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Meta-Analysis of g Loadings According to the Cattell-Horn-Carroll Theory of Intelligence James Arnett and Randy G. Floyd The University of Memphis Background.

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Presentation on theme: "Meta-Analysis of g Loadings According to the Cattell-Horn-Carroll Theory of Intelligence James Arnett and Randy G. Floyd The University of Memphis Background."— Presentation transcript:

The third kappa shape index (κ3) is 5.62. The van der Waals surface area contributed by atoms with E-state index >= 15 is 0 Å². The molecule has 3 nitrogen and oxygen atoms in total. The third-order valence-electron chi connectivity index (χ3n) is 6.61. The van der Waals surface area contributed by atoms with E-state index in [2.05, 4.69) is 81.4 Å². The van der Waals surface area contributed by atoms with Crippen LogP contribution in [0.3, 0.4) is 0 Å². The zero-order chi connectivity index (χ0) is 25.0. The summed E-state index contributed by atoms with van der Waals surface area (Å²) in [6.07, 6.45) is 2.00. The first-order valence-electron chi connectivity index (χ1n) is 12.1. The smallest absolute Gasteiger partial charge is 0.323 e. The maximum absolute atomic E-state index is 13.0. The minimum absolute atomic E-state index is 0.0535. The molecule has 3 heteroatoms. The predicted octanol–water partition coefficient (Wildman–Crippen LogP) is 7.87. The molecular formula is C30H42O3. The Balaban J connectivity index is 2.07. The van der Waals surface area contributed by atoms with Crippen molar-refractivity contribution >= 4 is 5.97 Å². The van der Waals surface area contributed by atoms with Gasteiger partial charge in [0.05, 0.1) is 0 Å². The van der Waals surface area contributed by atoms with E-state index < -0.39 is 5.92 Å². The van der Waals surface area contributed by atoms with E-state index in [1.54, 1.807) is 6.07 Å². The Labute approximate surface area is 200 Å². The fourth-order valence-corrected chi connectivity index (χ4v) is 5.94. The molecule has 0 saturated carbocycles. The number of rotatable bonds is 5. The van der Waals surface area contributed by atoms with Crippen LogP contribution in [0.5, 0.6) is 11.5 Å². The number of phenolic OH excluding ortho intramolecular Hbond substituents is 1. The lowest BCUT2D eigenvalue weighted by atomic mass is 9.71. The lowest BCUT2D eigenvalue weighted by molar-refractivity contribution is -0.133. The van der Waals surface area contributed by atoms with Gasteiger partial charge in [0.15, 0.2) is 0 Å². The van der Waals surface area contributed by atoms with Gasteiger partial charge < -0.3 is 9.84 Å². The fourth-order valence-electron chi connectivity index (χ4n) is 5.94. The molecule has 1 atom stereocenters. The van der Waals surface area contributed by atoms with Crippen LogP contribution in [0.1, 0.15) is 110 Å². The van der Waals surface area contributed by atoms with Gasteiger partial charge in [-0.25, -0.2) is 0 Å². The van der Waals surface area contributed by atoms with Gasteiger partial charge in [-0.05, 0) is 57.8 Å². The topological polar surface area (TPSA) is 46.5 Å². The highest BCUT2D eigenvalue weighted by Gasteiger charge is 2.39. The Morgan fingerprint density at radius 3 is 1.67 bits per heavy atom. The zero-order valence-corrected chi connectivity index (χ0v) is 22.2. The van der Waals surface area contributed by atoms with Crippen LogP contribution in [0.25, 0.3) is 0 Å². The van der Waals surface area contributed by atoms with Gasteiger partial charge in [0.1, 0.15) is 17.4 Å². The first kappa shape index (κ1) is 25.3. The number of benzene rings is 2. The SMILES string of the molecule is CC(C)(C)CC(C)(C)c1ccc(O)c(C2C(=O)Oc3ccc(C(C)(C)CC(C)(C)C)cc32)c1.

1 Meta-Analysis of g Loadings According to the Cattell-Horn-Carroll Theory of Intelligence James Arnett and Randy G. Floyd The University of Memphis Background Information Purpose It is an opportune time to conduct a meta-analysis examining the g-loadings of subtests from individually administered intelligence test batteries. A meta-analysis can help to determine (a) which intelligence tests contain subtests that are the best measures of the general factor on average, (b) if there are differences across g loadings according to the broad ability domains, and (c) if there are differences across g loadings on subtests that fall under the same broad ability domain. Method Source Collection Results Discussion Each subtest from the 10 batteries included in Figure 1 was labeled as a measure of one or more of the broad abilities as classified by Flanagan et al. (2007) and related books. Because subtests from the Cattell Culture Fair Intelligence Test, the Pictorial Test of Intelligence, and the McCarthy Scales of Children Abilities had not been categorized according to the broad abilities, their subtest g loadings were excluded from the analyses. Subtests that were labeled as measuring more than one broad ability were excluded from the analysis. Because there were so few subtests that measures reading and writing ability (Grw; n = 6), these g loadings were also excluded. Analyses In recent years, many theories have emerged attempting to create a comprehensive model of intelligence. For example, Carroll (1993) re-analyzed 460 data sets and found a general factor as well as several broad ability factors, which he organized into 3 levels. Stratum I represented narrow abilities, Stratum II represented broad abilities that each narrow ability would fall under, and Stratum III represented the general factor. Broad ability factors identified by Carroll (1993) were said to be dominated by what he labeled as factor g, or the general factor. Carroll theorized that the more cognitively complex a factor seemed to represent, the higher the correlation with g. Carrolls broad abilities are, from most highly correlated with the g factor to least highly correlated, as follows: Fluid Intelligence, Crystallized Intelligence, General Memory and Learning, Broad Visual Perception, Broad Auditory Perception, Broad Retrieval Ability, Broad Cognitive Speediness, and Processing Speed. Carrolls three-stratum model was consistent with the truncated model of the extended Gf-Gc theory of Horn and Cattell, so McGrew (1997, 2005) suggested combining these models in the Cattell-Horn-Carroll (CHC) theory (Woodcock, McGrew, & Mather, 2001). Due to apparent ambivalence about the validity of the general factor stemming, at least partially from arguments made by Horn and colleagues (e.g., Horn & Noll, 1997) McGrew and a group of other scholars focused attention on the broad abilities of CHC theory in a variety of publications (e.g., McGrew & Flanagan, 1998; Flanagan, McGrew, & Ortiz, 2000), and revisions to the most prominent intelligence tests batteries were explicitly or implicitly constructed to measure the general factor and the broad abilities of CHC theory. As a result, based on factor-analytic evidence and judgments based on content reviews, most intelligence subtests have been labeled according to the broad abilities they measure (see (Flanagan, Ortiz, & Alfonso, 2007; McGrew & Flanagan, 1998). However, less is known about the extent to which these subtests measure the higher-order general factor relative to broad abilities and how the relations between the subtest scores and the general factor (represented in a g loading) vary across the CHC broad ability domains. First, Floyd, McGrew, Barry, Rafael, and Rogers (2009) was consulted to obtain the articles identified in their review that produced subtest g loadings. Second, a literature search was conducted to identify journal articles that had been published in a peer- reviewed journal between 1975-2007. This scanning was done through electronic journal data bases, such as ERIC, PsycInfo, JSTOR, and Google Scholar. Third, manuals for each edition of the intelligence test batteries listed in McGrew and Flanagan (1998) and Flanagan et al. (2007) were reviewed to identify g loadings. Major instructional texts (e.g., Sattler, 2001, 2004) were also reviewed. From this list, 63 sources and 3,748 g loadings were identified. Inclusion criteria for these sources included (a) empirically derived g loadings for subtests on intelligence test batteries, (b) published between 1975 and 2007. Figure 1 Wechsler Intelligence Scale for Children (WISC; n = 637): M =.62, SD =.15 Wechsler Adult Intelligence Scale (WAIS; n = 761): M =.70, SD =.11 Wechsler Preschool and Primary Scale of Intelligence (WPPSI; n = 166): M =.60, SD =.12 Kaufman Assessment Battery for Children (KABC; n = 152): M =.58, SD =.12 Woodcock- Johnson Tests of Cognitive Abilities (WJ; n = 594): M =.61, SD =.13 Stanford-Binet Intelligence Scales (SB; n = 470): M =.70, SD =.09 Differential Ability Scales (DAS; n = 163): M =.57, SD =.15 Kaufman Adult Intelligence Scale (KAIT; n = 150): M =.71, SD =.12 Leiter International Performance Scale, Revised (Leiter-R; n = 133): M =.51, SD=.12 Universal Nonverbal Intelligence Test (UNIT; n = 10): M =.72, SD =.10 Figure 2 Results support the hypothesis that the greater number of mental processes required to complete a cognitive task, the more highly g loaded they are (Marshalek, Lohman, & Snow, 1983; McGrew, 2002). Medium to high mean subtest g loadings across all broad abilities, and the variability across broad abilities, supports the inclusion of both a general factor and more specific cognitive domains in models of intelligence. These findings also support use of factor analysis specifying at least two orders of factors. Subtests with high g loadings, regardless of the broad ability they may also measure, should be expected to be the best predictors of academic success and job performance (Jensen 1998; Schmidt, 2002). Intelligence test batteries vary somewhat in the amount of general intelligence they measure. The UNIT includes subtests with the highest mean g loading (although n = 10), whereas the Leiter-R includes subtests with the lowest mean g loading. Both test batteries are nonverbally administered. Mean g loadings by Intelligence Test Battery Mean subtest g loadings were computed for all subtest g loadings (n = 3,149; M =.65, SD =.13), and across each of the broad ability domains (Figure 1). Quantitative Knowledge (M =.75, SD =.08), Comprehension- Knowledge (Gc: M =.74, SD =.09), and Fluid Reasoning ( Gf: M =.68, SD =.10) had mean subtest g loadings above the grand mean. Long-Term Retrieval (Glr: M =.60, SD =.14), Visual-Spatial Thinking (Gv: M =.60, SD =.12), Short-Term Memory (Gsm: M =.57, SD =.10), Auditory Processing (Ga: M =.55, SD =.09), and Processing Speed (Gs: M =.53, SD =.13) had mean subtest g loadings below the grand mean. Criteria for high, medium, and low g loadings are outlined in Floyd et al (2009). Mean subtest g loadings for Gc and Gq are high (g loadings.70, and mean subtest g loadings for Glr, Gv, Ga, Gsm, and Gs are medium (.50 g-loadings.69). A one-way analysis of variance (ANOVA) was done, and a significant main effect was found [F(7, 3139)= 207.882, p.10). Gf was significantly higher than Glr, Gv, Ga, Gsm, and Gs (p.10). Gsm was significantly higher than Gs (p.10). Finally, Ga and Gs were not significantly different from each other. Table 1 Highest and Lowest g-loading by Broad Ability ___________High ______________ ____________Low______________ g loading Subtest Test Battery Author(Year) g loading Subtest Test Battery Author(Year) Gc.91RiddlesKABCKeith(1984).24 Double Meanings KAITMcGrew(1996) Glr.84 Rebus Learning KAITMcGrew (1996).26 Recall of Objects DASSattler(2001) Gv.87Verb Vis-SpatSB 5Roid(2003).24 Attention Divided Leiter-RRoid(1997) Ga.72 Sound Blending WJ-RMcGrew(1995).33 Incomplete Words WJ-RMcGrew(1995) Gsm.82Word OrderKABCKaufman(1984).25Digit SpanWISC-IIIRoid(1993) Gf.88Verb Qn ReasSB 5Roid(2003).23 Matrix Reasoning WAIS-IIIGignac(2006) Gs.78 Symbol Search WAIS-IIIGignac(2006).23CodingWISC-RNaglieri(1987) Gq.91QuantitativeSB 4Reynolds(1988).46QuantitativeSB 4Reynolds(1988)